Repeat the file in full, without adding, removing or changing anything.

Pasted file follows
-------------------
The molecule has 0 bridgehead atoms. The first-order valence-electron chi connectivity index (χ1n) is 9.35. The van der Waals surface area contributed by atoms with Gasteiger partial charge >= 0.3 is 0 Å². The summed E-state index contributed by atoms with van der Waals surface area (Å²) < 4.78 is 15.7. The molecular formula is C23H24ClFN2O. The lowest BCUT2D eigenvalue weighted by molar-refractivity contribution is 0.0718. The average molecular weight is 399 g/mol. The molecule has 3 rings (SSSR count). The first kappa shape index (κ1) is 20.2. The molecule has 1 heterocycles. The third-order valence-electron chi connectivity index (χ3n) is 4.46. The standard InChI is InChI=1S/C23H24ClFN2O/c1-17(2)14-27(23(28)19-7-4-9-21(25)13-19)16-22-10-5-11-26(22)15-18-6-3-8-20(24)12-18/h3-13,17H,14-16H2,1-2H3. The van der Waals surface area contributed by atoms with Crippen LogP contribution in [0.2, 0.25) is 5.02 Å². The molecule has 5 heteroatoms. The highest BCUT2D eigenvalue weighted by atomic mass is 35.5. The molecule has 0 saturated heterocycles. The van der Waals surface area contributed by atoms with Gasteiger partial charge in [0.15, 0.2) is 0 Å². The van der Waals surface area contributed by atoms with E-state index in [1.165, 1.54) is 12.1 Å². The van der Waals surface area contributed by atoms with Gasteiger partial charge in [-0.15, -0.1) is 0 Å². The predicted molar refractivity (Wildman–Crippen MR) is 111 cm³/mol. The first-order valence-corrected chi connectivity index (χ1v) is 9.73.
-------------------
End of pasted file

The molecule has 0 bridgehead atoms. The first-order valence-electron chi connectivity index (χ1n) is 9.35. The van der Waals surface area contributed by atoms with Gasteiger partial charge >= 0.3 is 0 Å². The summed E-state index contributed by atoms with van der Waals surface area (Å²) < 4.78 is 15.7. The molecular formula is C23H24ClFN2O. The lowest BCUT2D eigenvalue weighted by molar-refractivity contribution is 0.0718. The average molecular weight is 399 g/mol. The molecule has 3 rings (SSSR count). The first kappa shape index (κ1) is 20.2. The molecule has 1 heterocycles. The third-order valence-electron chi connectivity index (χ3n) is 4.46. The standard InChI is InChI=1S/C23H24ClFN2O/c1-17(2)14-27(23(28)19-7-4-9-21(25)13-19)16-22-10-5-11-26(22)15-18-6-3-8-20(24)12-18/h3-13,17H,14-16H2,1-2H3. The van der Waals surface area contributed by atoms with Crippen LogP contribution in [0.2, 0.25) is 5.02 Å². The molecule has 5 heteroatoms. The highest BCUT2D eigenvalue weighted by atomic mass is 35.5. The molecule has 0 saturated heterocycles. The van der Waals surface area contributed by atoms with Gasteiger partial charge in [0.15, 0.2) is 0 Å². The van der Waals surface area contributed by atoms with E-state index in [1.165, 1.54) is 12.1 Å². The van der Waals surface area contributed by atoms with Gasteiger partial charge in [-0.15, -0.1) is 0 Å². The predicted molar refractivity (Wildman–Crippen MR) is 111 cm³/mol. The first-order valence-corrected chi connectivity index (χ1v) is 9.73.